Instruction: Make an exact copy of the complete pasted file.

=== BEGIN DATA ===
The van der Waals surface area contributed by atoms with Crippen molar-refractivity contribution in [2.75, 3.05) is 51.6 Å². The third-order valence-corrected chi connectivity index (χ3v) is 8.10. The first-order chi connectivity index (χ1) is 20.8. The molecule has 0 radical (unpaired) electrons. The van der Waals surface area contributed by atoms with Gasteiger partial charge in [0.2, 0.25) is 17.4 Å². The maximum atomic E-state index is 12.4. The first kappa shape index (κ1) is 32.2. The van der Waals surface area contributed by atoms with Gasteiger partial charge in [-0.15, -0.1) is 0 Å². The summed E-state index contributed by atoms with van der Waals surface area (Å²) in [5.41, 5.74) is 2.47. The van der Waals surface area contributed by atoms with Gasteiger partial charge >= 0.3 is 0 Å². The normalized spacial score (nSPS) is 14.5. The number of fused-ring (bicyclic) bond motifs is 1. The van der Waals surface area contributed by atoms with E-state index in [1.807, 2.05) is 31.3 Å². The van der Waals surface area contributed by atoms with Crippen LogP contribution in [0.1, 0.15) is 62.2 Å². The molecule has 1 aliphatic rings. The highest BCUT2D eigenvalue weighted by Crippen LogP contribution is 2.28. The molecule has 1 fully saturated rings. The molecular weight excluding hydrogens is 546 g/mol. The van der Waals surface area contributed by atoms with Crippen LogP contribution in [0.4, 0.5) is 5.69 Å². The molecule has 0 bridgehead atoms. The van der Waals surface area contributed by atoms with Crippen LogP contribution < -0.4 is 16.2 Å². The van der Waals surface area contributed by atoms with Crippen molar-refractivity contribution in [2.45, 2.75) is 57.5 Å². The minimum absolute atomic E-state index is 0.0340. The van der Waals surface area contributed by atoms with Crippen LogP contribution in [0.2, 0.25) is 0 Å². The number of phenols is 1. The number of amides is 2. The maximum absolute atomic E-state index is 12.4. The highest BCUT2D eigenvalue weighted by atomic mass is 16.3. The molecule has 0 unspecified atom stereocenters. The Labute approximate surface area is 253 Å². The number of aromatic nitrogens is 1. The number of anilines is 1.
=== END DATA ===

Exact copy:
The van der Waals surface area contributed by atoms with Crippen molar-refractivity contribution in [2.75, 3.05) is 51.6 Å². The third-order valence-corrected chi connectivity index (χ3v) is 8.10. The first-order chi connectivity index (χ1) is 20.8. The molecule has 0 radical (unpaired) electrons. The van der Waals surface area contributed by atoms with Gasteiger partial charge in [0.2, 0.25) is 17.4 Å². The maximum atomic E-state index is 12.4. The first kappa shape index (κ1) is 32.2. The van der Waals surface area contributed by atoms with Gasteiger partial charge in [-0.15, -0.1) is 0 Å². The summed E-state index contributed by atoms with van der Waals surface area (Å²) in [5.41, 5.74) is 2.47. The van der Waals surface area contributed by atoms with Gasteiger partial charge >= 0.3 is 0 Å². The normalized spacial score (nSPS) is 14.5. The number of fused-ring (bicyclic) bond motifs is 1. The van der Waals surface area contributed by atoms with E-state index in [1.807, 2.05) is 31.3 Å². The van der Waals surface area contributed by atoms with Crippen LogP contribution in [0.1, 0.15) is 62.2 Å². The molecule has 1 aliphatic rings. The highest BCUT2D eigenvalue weighted by Crippen LogP contribution is 2.28. The molecule has 1 fully saturated rings. The molecular weight excluding hydrogens is 546 g/mol. The van der Waals surface area contributed by atoms with Crippen LogP contribution in [0.4, 0.5) is 5.69 Å². The molecule has 0 bridgehead atoms. The van der Waals surface area contributed by atoms with Crippen LogP contribution < -0.4 is 16.2 Å². The van der Waals surface area contributed by atoms with Crippen molar-refractivity contribution in [2.45, 2.75) is 57.5 Å². The minimum absolute atomic E-state index is 0.0340. The van der Waals surface area contributed by atoms with Crippen LogP contribution in [0.2, 0.25) is 0 Å². The number of phenols is 1. The number of amides is 2. The maximum absolute atomic E-state index is 12.4. The highest BCUT2D eigenvalue weighted by atomic mass is 16.3. The molecule has 0 unspecified atom stereocenters. The Labute approximate surface area is 253 Å². The number of aromatic nitrogens is 1. The number of anilines is 1.